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Going the Extra Mile

February 6, 2013

In Roman times, the Roman practice of commandeering civilians or their property (mules, horses, oxen, camels, carts, wagons, etc.) to carry the luggage or other burden of military personnel for one mile was the law of the land. During those times the Romans were imperialists and they had conquered most of the world, ruling it with an iron hand. Under this law, if a Roman Soldier passed you he could tell you to carry his pack for up to one mile in any direction. By law you were forced to go with him, carrying his pack. The soldier, however, could not compel you to go further than one mile. Many people were offended by that law and hated the brutal and despotic rule of the Roman Empire, but obeyed the law so as not to be arrested; They begrudgingly followed the one mile law and that was it, not an inch more.

No one likes to be made to do someone else’s work. At the very least, we are apt to complain, argue, or simply refuse to be used. Being compelled to engage in “community service” against your will, by law, is inconvenient, demeaning and, perhaps, unjust. What would happen if we chose to take the sting out of the situation by being willing to carry such a burden an extra mile with a cheerful attitude? Even though the law was despised, some chose to not only obey the law, but go “an extra mile” and do it happily.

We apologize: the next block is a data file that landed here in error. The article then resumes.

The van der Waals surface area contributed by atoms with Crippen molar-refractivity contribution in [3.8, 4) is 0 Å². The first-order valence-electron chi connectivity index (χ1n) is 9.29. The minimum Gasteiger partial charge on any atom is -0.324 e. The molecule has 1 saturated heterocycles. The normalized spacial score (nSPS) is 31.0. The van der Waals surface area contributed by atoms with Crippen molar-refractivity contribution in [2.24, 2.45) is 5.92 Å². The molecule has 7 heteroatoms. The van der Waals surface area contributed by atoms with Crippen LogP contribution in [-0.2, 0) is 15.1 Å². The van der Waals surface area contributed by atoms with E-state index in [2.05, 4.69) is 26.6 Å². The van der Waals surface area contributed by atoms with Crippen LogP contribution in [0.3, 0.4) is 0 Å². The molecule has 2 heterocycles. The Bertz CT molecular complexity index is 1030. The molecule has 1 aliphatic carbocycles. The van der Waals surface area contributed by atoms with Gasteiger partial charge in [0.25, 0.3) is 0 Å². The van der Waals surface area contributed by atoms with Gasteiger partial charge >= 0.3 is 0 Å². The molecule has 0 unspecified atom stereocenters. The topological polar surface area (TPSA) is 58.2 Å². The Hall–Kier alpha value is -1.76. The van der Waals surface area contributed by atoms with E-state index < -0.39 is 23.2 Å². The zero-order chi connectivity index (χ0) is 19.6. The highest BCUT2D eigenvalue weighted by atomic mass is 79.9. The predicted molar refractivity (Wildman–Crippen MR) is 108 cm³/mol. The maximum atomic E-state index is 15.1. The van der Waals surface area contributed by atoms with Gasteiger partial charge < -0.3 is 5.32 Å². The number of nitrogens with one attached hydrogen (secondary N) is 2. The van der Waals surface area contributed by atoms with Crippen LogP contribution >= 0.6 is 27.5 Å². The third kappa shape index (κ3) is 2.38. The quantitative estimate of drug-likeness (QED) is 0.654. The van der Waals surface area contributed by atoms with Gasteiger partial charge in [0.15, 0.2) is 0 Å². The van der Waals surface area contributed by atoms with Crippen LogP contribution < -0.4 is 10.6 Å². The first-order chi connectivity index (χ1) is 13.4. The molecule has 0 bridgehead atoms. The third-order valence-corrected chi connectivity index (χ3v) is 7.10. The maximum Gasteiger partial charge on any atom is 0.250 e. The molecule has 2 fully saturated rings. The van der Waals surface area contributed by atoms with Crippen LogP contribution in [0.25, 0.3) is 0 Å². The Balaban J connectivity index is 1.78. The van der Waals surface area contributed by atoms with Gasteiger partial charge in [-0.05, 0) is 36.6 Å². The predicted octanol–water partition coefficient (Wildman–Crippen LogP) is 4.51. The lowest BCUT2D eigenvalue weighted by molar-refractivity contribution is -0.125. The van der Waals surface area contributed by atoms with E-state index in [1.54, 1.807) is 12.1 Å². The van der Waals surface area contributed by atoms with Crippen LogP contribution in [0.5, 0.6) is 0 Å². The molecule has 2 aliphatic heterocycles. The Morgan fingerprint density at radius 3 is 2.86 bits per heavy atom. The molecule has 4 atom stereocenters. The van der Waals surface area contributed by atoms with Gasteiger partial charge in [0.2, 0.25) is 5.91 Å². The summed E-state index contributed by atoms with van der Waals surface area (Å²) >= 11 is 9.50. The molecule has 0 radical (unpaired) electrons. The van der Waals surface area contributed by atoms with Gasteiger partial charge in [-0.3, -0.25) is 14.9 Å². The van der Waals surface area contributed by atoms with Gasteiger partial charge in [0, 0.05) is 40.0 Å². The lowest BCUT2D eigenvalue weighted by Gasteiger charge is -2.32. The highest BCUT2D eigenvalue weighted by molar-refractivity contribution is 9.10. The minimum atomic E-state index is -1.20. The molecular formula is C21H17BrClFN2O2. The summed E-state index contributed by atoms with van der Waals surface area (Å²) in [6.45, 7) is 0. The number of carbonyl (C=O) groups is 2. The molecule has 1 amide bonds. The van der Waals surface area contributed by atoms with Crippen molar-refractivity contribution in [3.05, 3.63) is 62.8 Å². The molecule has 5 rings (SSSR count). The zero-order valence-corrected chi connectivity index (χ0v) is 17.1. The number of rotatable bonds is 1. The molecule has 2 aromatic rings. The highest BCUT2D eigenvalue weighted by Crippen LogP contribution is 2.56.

This concept of going the extra mile has evolved through the centuries and it now means to live above the benchmark, treating people with benevolence, deference, and consideration regardless of what they are entitled to.  In our day, the principle is that it is not enough to do only what is requested or required. In order to find real happiness and success in our lives, we should give charitably of ourselves beyond what is expected of us. Going the extra mile as a philosophy is not based on logic, feelings, or emotions but on something we can all control: choice. We can choose to act out of affection or appreciation for others, not because they are entitled to it, not because it is demanded of us, and not even because we feel like it, but simply because it is our choice to do so. It involves aiming for excellence and finding pride and satisfaction in the process. The principle of going the extra mile could totally transform our society to one where we are not ruled by our own selfish motives, but, instead, by generosity and goodwill to others.

Let’s all try to do more than what is expected, taking total control of our lives by the conscious, mindful act of giving our time, energy, or resources, as our contribution, not because we are required to do so, but because we have made the conscious choice to do so.

 – Scoutmaster Bob

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